2. Dig deeper: carefully examine and find out what services are actually offered by companies
G: “When we come across a sustainability message or advertisement praising a company's green initiatives, a very simple thing we can do is to find out what products or services it offers. A look at its website should explain the type of service offered or products marketed and how much actual sustainability there may be”.
This kind of approach helps us to distinguish between the communication campaigns and the real nature of the companies; we can see more clearly the principles and values underlying their intentions.
3. Zero impact doesn’t exist, especially in industry
G: ““Any action performed by man always has an impact on the environment, even more so in the case of industry. For example, think of the early days when coal was burned without any concern whatsoever. The main thing is that, to have a little less impact, you can choose certain actions rather than others. So we can ask ourselves: what choices have been made? What criteria govern a company’s actions? What are an action’s real consequences on the environment and what are the gains deriving from it?”.
Thinking like this we can, for example, be suspicious of firms who claim to be 100% green: they are clearly hiding something.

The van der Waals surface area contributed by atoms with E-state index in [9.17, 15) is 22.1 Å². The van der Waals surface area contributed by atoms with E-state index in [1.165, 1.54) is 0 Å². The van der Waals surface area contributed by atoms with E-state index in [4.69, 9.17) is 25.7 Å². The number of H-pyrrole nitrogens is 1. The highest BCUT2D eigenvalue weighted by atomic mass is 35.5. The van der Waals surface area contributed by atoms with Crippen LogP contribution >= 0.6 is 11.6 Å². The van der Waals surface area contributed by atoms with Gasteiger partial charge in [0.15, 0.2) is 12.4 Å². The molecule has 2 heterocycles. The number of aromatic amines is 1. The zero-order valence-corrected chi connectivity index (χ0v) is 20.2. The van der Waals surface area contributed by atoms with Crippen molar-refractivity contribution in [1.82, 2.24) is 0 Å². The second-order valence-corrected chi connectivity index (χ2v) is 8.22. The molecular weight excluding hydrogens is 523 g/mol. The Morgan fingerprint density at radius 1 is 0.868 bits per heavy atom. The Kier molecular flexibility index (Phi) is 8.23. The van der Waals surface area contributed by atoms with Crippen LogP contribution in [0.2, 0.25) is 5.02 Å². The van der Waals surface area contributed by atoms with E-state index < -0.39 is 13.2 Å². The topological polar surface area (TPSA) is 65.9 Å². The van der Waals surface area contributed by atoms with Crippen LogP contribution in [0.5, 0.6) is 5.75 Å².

4. Sustainability is not only environmental but also social
G: “Sustainability is not just about the environment. There is also an aspect of it that concerns social sustainability, which is equally important. In fact, one of the greatest kinds of damage caused by climate change is social inequality. It is the poorest and most disadvantaged populations that are the first to pay the price for droughts, deforestation, rising temperatures, etc…”.
This line of thought gives us another way in to understanding whether an organisation is truly sustainable. If, for example, a company advertises its commitment to planting trees in the city outskirts, but its employees are not paid fairly and live precariously, then the fact of planting a few trees is greenwashing, plain and simple. It does not represent a genuine ethical commitment to the environment (broadly understood as the social and “biological” network that the firm exists in).
5. A history of commitment to sustainability points to credibility
Another useful clue for navigating the sea of greenwashing is the history of the firm’s commitment to sustainability. The more stable and lasting a company’s commitment to sustainability is, the more likely it is that it is actually a real, keystone value.
G: “Real and lasting commitment over time pays off, also as an economic return. Greenwashing turns out the same way as lies: they offer a return only in the short term but lost their way in the long run. Only the companies that have proven their honesty without cutting corners will have a voice”.